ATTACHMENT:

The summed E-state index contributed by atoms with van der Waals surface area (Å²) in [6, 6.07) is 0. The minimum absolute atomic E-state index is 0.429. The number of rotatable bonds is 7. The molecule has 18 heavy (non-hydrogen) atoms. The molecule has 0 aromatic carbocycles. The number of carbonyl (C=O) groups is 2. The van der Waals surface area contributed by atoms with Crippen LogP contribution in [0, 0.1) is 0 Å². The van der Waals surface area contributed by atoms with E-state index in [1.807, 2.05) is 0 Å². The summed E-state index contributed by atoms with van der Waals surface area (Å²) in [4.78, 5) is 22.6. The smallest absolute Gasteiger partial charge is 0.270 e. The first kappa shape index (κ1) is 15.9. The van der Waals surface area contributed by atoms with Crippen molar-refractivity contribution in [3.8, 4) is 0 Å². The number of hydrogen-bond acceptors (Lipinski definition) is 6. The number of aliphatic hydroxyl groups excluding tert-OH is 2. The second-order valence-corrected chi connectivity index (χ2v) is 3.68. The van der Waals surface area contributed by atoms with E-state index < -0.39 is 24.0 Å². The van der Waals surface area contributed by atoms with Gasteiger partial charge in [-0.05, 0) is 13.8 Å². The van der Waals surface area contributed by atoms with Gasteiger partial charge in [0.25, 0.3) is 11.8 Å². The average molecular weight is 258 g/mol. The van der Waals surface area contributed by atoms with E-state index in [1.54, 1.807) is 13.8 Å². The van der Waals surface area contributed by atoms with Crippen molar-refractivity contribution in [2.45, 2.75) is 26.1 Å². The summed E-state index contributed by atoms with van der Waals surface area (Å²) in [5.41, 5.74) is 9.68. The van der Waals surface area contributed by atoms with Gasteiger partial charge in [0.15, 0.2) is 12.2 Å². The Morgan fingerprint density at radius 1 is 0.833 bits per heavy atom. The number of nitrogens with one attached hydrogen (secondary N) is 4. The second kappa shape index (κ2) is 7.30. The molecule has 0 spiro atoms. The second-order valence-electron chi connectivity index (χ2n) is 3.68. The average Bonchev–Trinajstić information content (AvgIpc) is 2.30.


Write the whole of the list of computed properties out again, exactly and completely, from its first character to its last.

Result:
The summed E-state index contributed by atoms with van der Waals surface area (Å²) in [6, 6.07) is 0. The minimum absolute atomic E-state index is 0.429. The number of rotatable bonds is 7. The molecule has 18 heavy (non-hydrogen) atoms. The molecule has 0 aromatic carbocycles. The number of carbonyl (C=O) groups is 2. The van der Waals surface area contributed by atoms with Crippen LogP contribution in [0, 0.1) is 0 Å². The van der Waals surface area contributed by atoms with E-state index in [1.807, 2.05) is 0 Å². The summed E-state index contributed by atoms with van der Waals surface area (Å²) in [4.78, 5) is 22.6. The smallest absolute Gasteiger partial charge is 0.270 e. The first kappa shape index (κ1) is 15.9. The van der Waals surface area contributed by atoms with Crippen molar-refractivity contribution in [3.8, 4) is 0 Å². The number of hydrogen-bond acceptors (Lipinski definition) is 6. The number of aliphatic hydroxyl groups excluding tert-OH is 2. The second-order valence-corrected chi connectivity index (χ2v) is 3.68. The van der Waals surface area contributed by atoms with E-state index < -0.39 is 24.0 Å². The van der Waals surface area contributed by atoms with Gasteiger partial charge in [-0.05, 0) is 13.8 Å². The van der Waals surface area contributed by atoms with Gasteiger partial charge in [0.25, 0.3) is 11.8 Å². The average molecular weight is 258 g/mol. The van der Waals surface area contributed by atoms with E-state index in [1.54, 1.807) is 13.8 Å². The van der Waals surface area contributed by atoms with Crippen molar-refractivity contribution in [2.45, 2.75) is 26.1 Å². The summed E-state index contributed by atoms with van der Waals surface area (Å²) in [5.41, 5.74) is 9.68. The van der Waals surface area contributed by atoms with Gasteiger partial charge in [0.15, 0.2) is 12.2 Å². The Morgan fingerprint density at radius 1 is 0.833 bits per heavy atom. The number of nitrogens with one attached hydrogen (secondary N) is 4. The second kappa shape index (κ2) is 7.30. The molecule has 0 spiro atoms. The second-order valence-electron chi connectivity index (χ2n) is 3.68. The average Bonchev–Trinajstić information content (AvgIpc) is 2.30.